March/April 2007

Investing in the leaders of tomorrow

By A. Nichiporuk

This year’s recipient of the Arthur W. Foley scholarship, awarded by the Canadian Mining and Metallurgical Foundation, is Isabelle Leblanc. She is open-minded, adventurous, and ready for a challenge. A fourth-year mining engineering student at École Polytechnique, she is encouraged by the numerous opportunities open to students entering this industry. Leblanc shared some of her experiences and some thoughts on the industry’s future.

CIM: What influenced your decision to study mining engineering?

IL: I was immediately attracted to the mining sector with its unique work environment, challenges of an everchanging field, opportunities for travel, etc. After obtaining a college diploma in mineral technology from the Cégep de Thetford, I registered in mining engineering at École Polytechnique.

CIM: As mining engineering is a coop program, tell us a bit about your internships.

IL: I worked at Mont-Wright for QCM and, more recently, at Inmet Mining’s Troilus mine, where I was in charge of a project involving Demag excavators. I also worked on day-to-day mine planning. I really enjoyed the mining camp lifestyle. I am currently doing an internship at Breton Banville et Associés, a consulting engineering firm. It is very different from working at a minesite and I am learning many new and exciting things.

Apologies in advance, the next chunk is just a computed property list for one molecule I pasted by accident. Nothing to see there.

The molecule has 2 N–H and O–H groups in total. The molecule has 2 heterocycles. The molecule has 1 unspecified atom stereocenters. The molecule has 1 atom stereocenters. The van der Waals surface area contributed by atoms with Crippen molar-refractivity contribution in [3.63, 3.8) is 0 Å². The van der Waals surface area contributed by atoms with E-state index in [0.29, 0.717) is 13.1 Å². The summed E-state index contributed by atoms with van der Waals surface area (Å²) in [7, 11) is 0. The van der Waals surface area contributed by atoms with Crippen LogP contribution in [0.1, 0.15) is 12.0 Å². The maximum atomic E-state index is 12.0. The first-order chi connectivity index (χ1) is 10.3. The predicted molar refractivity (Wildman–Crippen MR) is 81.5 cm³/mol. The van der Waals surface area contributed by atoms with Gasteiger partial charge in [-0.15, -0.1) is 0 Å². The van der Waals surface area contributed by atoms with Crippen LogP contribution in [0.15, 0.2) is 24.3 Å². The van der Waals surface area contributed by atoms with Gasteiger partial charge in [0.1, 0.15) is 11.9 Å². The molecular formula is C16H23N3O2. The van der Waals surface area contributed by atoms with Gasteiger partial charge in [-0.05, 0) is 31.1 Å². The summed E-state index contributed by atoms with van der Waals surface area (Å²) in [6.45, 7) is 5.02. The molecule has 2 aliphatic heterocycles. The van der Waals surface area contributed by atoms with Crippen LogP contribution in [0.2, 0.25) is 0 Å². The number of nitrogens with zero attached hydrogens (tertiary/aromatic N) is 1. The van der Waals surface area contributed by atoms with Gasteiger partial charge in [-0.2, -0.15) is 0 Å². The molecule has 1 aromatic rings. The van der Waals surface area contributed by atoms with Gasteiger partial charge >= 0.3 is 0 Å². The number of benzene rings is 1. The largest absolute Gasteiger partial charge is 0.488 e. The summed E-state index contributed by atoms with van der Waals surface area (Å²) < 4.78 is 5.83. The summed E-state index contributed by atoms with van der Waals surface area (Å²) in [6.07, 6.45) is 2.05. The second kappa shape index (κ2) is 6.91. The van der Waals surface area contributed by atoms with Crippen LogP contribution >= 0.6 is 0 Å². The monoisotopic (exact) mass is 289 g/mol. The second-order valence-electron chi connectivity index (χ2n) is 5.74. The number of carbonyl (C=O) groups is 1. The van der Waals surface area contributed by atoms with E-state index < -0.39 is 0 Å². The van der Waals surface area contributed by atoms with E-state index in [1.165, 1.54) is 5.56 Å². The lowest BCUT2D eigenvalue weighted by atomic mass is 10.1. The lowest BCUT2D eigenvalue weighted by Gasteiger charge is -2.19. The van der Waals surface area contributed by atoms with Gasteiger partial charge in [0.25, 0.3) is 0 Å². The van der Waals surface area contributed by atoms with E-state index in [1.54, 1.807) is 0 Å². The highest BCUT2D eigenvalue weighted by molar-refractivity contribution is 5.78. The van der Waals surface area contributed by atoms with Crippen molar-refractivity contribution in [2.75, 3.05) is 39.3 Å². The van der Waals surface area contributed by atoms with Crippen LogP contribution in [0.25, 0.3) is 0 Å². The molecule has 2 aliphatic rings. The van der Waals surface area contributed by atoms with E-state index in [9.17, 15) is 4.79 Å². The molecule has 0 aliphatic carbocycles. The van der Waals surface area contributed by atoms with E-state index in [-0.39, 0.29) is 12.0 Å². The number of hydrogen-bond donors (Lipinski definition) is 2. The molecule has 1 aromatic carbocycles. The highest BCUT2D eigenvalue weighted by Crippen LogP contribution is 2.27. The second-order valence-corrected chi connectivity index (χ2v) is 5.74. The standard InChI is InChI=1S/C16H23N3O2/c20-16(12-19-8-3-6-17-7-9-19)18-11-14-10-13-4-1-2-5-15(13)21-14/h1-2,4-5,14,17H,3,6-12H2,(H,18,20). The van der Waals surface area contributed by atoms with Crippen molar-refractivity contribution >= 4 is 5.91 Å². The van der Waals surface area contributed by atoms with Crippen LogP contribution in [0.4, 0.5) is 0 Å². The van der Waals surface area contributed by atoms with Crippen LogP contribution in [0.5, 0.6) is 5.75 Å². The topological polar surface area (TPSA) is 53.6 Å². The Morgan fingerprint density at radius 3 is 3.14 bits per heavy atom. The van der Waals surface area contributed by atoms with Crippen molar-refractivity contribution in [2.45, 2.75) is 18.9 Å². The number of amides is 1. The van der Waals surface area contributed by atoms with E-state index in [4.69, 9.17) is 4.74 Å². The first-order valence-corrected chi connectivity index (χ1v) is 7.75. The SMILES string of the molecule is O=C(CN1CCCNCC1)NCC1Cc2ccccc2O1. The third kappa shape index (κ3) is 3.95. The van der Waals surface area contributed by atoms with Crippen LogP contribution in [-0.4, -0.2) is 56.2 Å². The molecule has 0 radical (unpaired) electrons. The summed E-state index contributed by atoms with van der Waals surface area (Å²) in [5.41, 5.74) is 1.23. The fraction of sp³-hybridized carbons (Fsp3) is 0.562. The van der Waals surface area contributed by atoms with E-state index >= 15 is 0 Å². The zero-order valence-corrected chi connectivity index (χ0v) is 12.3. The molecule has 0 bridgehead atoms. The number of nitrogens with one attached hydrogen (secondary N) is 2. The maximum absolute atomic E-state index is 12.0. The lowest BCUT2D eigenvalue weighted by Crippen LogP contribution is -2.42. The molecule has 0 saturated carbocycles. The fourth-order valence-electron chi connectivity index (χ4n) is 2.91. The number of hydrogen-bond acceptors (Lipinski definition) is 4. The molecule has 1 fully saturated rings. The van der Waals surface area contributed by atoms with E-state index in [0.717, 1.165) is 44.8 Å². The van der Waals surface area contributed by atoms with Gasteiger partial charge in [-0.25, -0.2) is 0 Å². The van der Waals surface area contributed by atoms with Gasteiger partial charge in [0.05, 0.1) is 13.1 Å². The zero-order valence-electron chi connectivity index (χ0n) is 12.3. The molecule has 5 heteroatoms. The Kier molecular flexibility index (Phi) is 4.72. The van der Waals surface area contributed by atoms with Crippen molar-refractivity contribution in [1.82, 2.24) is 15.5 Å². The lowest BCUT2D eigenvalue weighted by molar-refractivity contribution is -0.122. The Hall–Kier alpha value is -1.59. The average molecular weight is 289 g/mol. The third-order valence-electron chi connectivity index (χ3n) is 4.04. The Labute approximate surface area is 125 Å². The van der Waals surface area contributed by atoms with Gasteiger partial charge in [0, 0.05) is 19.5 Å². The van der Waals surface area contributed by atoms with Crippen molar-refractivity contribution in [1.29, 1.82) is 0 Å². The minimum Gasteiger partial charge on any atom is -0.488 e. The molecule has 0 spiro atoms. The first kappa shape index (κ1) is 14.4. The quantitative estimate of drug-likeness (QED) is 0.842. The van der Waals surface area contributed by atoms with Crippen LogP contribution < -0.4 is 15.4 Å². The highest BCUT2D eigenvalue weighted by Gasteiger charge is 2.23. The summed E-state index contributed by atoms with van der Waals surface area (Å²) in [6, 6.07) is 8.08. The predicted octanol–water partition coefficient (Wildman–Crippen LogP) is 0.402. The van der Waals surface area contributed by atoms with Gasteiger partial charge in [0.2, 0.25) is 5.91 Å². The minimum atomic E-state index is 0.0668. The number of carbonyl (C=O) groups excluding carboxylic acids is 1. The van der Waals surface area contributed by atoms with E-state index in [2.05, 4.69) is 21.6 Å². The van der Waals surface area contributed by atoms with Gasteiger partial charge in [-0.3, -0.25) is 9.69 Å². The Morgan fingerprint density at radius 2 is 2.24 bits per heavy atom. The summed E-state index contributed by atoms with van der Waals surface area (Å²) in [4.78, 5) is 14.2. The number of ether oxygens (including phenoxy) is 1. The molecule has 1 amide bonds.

CIM: What are the advantages of being a young student in this industry?

IL: As the industry is in a growth cycle, there are many advantages to being a new graduate, such as excellent job opportunities and competitive salaries. As the mining community is relatively small, it allows young people to rapidly fit in and opens many doors that would otherwise be shut in other engineering fields.

CIM: What can mining companies do to counter the lack of human resources?

IL: Even though mining companies are offering very competitive wages, not many people want to live in remote regions. A solution might be to make these regions more attractive by favouring cultural activities. However, I believe that it is mainly the lack of information on the mining industry that is the reason so few people choose a career in mining. Informative promotional campaigns on the mining industry could represent a possible solution.

CIM: What is your career plan?

IL: I don’t have a precise career plan as of yet. I am open to several possibilities, and I am not ruling out the idea of possibly returning to school. I would like to travel a bit during my career, which I hope will be long, with many interesting challenges.

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